I do believe that if you’re staying on site (at Fort Wilderness) you can park your vehicle for free at any of the parks. You will get a parking pass when you check in.
But, with all of the available transportation, we’ve found that our toad stays at the site. The buses, launches (boat transportation from FW) and monorails will drop you off right at the gate to the theme parks.
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Unfortunately this is no longer the case. It’s a recent change. However, you are correct about the on-site transportation being great for getting around, making parking at the parks unnecessary for the most part.
As long as you’re staying in the Disney RV park that is…
Denis Druker said:
I live in Florida About 4 months each winter. Just west of Orlando. Hurricane risk is very low year round- August and September a slight chance. It’s normally not that hot in January-March. High 80s max and typically 70-80 for highs- A/C will keep up fine. No more animals than anywhere else. Gators are not an issue- extremely rare problems. The biggest risk is to your credit card. Staying at Disney RV park or motels is a great way to get early access each day and quick easy entry and exit each day.
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Hey Denis! We also spend winters down here. I agree that your AC certainly will be fine Jan-March. The AC and shade bits apply only if you’ll be down in the warmer months. Depending on what campground you stay in, Gators can cause problems, but not on Disney property. Yes, it certainly is expensive and even more so if you choose to stay in the Disney campground. However, I agree that for those staying short term staying in property is a wonderful way to make the most of a short amount of time.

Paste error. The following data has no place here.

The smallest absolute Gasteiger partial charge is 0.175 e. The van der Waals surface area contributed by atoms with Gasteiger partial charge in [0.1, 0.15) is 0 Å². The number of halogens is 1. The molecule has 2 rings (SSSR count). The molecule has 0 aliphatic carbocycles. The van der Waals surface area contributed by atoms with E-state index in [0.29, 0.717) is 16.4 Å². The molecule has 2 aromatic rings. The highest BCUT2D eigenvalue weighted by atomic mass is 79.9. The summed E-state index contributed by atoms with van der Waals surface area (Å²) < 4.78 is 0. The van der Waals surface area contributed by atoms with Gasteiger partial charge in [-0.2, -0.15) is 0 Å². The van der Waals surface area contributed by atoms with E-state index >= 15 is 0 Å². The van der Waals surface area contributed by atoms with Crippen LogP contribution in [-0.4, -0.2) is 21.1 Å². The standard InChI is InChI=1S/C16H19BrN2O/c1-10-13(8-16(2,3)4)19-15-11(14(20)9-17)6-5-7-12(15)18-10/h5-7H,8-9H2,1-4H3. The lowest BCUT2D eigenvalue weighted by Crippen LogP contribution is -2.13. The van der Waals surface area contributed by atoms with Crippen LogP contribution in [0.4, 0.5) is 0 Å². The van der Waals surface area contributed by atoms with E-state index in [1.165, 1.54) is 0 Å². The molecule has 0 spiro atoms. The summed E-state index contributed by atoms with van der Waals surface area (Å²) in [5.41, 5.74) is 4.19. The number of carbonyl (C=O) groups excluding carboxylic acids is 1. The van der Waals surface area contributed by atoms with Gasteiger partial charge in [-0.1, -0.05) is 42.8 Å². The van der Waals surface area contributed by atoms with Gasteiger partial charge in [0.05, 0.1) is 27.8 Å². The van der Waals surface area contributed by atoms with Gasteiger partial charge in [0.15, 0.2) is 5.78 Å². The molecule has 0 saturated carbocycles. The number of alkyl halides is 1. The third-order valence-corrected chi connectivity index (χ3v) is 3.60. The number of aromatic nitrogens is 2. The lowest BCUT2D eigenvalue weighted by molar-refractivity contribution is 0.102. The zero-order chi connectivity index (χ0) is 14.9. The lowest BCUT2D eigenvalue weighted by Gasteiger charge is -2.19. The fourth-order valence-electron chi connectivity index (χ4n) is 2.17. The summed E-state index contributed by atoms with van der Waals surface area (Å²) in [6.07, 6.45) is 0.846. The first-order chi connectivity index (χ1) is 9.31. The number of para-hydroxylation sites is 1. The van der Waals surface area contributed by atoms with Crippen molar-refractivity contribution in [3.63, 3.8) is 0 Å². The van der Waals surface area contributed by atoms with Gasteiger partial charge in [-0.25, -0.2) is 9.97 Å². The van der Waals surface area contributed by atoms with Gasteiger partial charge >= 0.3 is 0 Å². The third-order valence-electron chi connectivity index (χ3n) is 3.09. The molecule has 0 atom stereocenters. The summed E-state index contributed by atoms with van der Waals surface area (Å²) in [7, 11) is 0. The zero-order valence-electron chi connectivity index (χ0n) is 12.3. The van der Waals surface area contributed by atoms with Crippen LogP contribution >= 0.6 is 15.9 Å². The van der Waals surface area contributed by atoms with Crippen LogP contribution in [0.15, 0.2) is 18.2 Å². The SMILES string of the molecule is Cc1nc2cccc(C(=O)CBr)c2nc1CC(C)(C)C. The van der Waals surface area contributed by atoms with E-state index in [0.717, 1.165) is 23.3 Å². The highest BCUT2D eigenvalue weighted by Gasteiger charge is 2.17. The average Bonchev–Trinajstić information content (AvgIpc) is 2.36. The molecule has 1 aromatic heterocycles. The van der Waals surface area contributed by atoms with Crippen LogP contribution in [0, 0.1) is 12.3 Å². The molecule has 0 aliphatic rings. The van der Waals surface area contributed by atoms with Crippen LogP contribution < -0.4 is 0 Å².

Just saw that I did suggest parking in the shade, stating that even winters can be a bit warm for the AC. I think I wrote that as my rig was baking in the early November sunshine because we were parked in a spot with no shade. Haha! So perhaps the shade doesn’t hurt no matter what season it is because the sun is so bright, but you’re probably correct that it isn’t really necessary during the cooler times of year. Thanks for pointing that out!
Been There with Kids said:
Great tips! I didn’t know you could park an RV at Disney!